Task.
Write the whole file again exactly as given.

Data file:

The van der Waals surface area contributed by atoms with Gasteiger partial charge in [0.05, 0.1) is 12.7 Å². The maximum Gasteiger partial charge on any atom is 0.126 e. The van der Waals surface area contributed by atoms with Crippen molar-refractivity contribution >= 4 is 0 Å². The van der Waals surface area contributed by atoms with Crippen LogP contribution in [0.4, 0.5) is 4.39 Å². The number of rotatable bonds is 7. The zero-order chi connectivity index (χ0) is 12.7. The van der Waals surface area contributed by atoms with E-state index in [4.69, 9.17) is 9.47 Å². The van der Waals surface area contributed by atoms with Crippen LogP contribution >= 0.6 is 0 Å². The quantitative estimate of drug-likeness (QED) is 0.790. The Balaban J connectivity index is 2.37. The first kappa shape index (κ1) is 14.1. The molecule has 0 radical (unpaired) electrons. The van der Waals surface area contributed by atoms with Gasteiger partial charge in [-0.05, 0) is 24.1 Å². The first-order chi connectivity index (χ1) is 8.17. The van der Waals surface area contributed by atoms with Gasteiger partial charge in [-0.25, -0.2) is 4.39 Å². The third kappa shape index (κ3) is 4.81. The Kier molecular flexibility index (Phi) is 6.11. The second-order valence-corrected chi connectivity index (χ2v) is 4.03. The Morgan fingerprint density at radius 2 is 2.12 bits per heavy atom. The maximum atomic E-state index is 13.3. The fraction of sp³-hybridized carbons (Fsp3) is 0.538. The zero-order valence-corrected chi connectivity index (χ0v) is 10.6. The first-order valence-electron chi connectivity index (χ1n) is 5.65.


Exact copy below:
The van der Waals surface area contributed by atoms with Gasteiger partial charge in [0.05, 0.1) is 12.7 Å². The maximum Gasteiger partial charge on any atom is 0.126 e. The van der Waals surface area contributed by atoms with Crippen molar-refractivity contribution >= 4 is 0 Å². The van der Waals surface area contributed by atoms with Crippen LogP contribution in [0.4, 0.5) is 4.39 Å². The number of rotatable bonds is 7. The zero-order chi connectivity index (χ0) is 12.7. The van der Waals surface area contributed by atoms with E-state index in [4.69, 9.17) is 9.47 Å². The van der Waals surface area contributed by atoms with Crippen LogP contribution >= 0.6 is 0 Å². The quantitative estimate of drug-likeness (QED) is 0.790. The Balaban J connectivity index is 2.37. The first kappa shape index (κ1) is 14.1. The molecule has 0 radical (unpaired) electrons. The van der Waals surface area contributed by atoms with Gasteiger partial charge in [-0.05, 0) is 24.1 Å². The first-order chi connectivity index (χ1) is 8.17. The van der Waals surface area contributed by atoms with Gasteiger partial charge in [-0.25, -0.2) is 4.39 Å². The third kappa shape index (κ3) is 4.81. The Kier molecular flexibility index (Phi) is 6.11. The second-order valence-corrected chi connectivity index (χ2v) is 4.03. The Morgan fingerprint density at radius 2 is 2.12 bits per heavy atom. The maximum atomic E-state index is 13.3. The fraction of sp³-hybridized carbons (Fsp3) is 0.538. The zero-order valence-corrected chi connectivity index (χ0v) is 10.6. The first-order valence-electron chi connectivity index (χ1n) is 5.65.